Interesting facts about citron

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The citron (Citrus medica) is a large fragrant citrus fruit with a thick rind.

This fruit is thought to have been native to India, in valleys at the foothills of the eastern Himalayas.

Seeds were found in Mesopotamian excavations dating back to 4000 BC.

The armies of Alexander the Great are thought to have carried the citron to the Mediterranean region about
300 BC.

A Jewish coin struck in 136 BC bore a representation of the citron on one side.

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By 301 AD, the citron plant made its way to Rome, according to researchers at the University of California Riverside Citrus Variety Collection. Records show that “their sales prices were officially fixed by Diocletian at values ranging from twelve to sixteen times the price of melons.”

Spaniards probably brought the citron with other Citrus species to St. Augustine, Florida, though it could have survived there only in greenhouses.

The tree was introduced into Puerto Rico in 1640.

Commercial citron culture and processing began in California in 1880.

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Today, the main producing areas of citron for food use are Sicily, Corsica and Crete and other islands off the coasts of Italy, Greece and France, and the neighboring mainland. Citron is also grown commercially in the central, mountainous coffee regions of Puerto Rico. Some is candied locally but most is shipped in brine to the United States and Europe.

The citron plant is small evergreen tree or shrub. It is about 2 to 5 m (8 to 15 ft) and has irregular, spreading, spiny branches.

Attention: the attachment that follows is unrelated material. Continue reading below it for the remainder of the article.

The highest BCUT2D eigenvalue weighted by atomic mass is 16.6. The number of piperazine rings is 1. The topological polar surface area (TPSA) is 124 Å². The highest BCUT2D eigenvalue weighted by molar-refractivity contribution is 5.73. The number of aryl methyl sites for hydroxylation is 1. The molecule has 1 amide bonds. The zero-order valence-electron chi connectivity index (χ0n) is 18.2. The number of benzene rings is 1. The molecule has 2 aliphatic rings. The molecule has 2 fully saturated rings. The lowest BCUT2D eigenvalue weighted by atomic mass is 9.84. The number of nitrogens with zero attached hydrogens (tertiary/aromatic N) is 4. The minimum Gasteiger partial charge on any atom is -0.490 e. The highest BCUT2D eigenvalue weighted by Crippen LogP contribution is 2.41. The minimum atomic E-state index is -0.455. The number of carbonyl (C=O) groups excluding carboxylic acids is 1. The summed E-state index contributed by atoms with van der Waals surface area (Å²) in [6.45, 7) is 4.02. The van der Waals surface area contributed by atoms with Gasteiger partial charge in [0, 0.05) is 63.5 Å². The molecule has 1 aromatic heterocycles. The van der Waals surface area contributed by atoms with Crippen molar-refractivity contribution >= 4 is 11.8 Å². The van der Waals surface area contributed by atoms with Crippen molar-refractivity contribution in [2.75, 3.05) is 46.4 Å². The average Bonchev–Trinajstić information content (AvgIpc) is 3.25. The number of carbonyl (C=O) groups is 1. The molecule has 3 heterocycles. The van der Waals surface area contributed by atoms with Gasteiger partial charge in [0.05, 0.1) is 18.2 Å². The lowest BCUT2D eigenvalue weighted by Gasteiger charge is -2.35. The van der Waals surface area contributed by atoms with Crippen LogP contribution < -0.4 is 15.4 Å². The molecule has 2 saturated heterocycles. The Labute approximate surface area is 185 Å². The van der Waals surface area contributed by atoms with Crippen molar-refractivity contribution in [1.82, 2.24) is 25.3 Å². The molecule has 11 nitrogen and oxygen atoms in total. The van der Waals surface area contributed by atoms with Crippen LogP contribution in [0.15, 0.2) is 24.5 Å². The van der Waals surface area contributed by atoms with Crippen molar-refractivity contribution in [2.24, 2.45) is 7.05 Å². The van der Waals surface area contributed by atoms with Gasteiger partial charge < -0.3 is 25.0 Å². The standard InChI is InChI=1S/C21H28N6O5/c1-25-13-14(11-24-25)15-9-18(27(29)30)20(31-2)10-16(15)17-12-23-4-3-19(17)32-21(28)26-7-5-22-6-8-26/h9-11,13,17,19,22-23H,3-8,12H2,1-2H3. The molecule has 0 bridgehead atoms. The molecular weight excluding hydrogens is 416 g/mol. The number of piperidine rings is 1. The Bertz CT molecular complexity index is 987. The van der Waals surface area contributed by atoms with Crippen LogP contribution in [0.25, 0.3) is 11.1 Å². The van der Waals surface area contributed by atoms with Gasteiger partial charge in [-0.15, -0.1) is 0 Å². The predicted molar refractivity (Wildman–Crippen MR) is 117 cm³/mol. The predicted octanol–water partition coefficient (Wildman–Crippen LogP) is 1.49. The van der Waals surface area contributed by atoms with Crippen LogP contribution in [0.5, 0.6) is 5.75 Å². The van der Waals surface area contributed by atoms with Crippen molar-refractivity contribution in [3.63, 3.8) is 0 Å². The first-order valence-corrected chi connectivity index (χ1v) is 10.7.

The leaves are large, pale green, broadly oblong, and slightly serrate with wingless petioles.

The flowers of the acidic varieties, such as the Diamante, are purple on the outside and white on the inside, while those of sweet varieties, such as the Corsican, are creamy white.

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The oval or oblong fruit is protuberant at the tip, about 12 to 15 cm (5 to 6 inches) long, and furrowed. The inner portion of the adhesive rind is thick, white, and fleshy, while the outer part is thin, greenish yellow, and fragrant.

While the lemon or orange are peeled to consume their pulpy and juicy segments, the citron’s pulp is dry, containing a small quantity of insipid juice, if any.

The pulp is either acidic or sweet, and generally used only for by-products.

There are 100 calories in 100 grams (3.5 ounces) of citron.

Citron is an excellent source of vitamin C, magnesium, fiber, and potassium.

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The health benefits of citron include healthy digestion, weight loss, antioxidant properties, boost the immune system, decreases Inflammation, maintains normal blood pressure levels, protect heart health and prevent cancer.

The fruit is used in Jewish religious rites, especially during Sukkoth, and the thick peel is cured in brine, candied, and sold as a confection in some places.

The fruit’s English name “citron” derives ultimately from Latin, citrus, which is also the origin of the genus name.

Citron is used widely in Asian cuisine, and also in traditional medicines, perfume, and for religious rituals and offerings.

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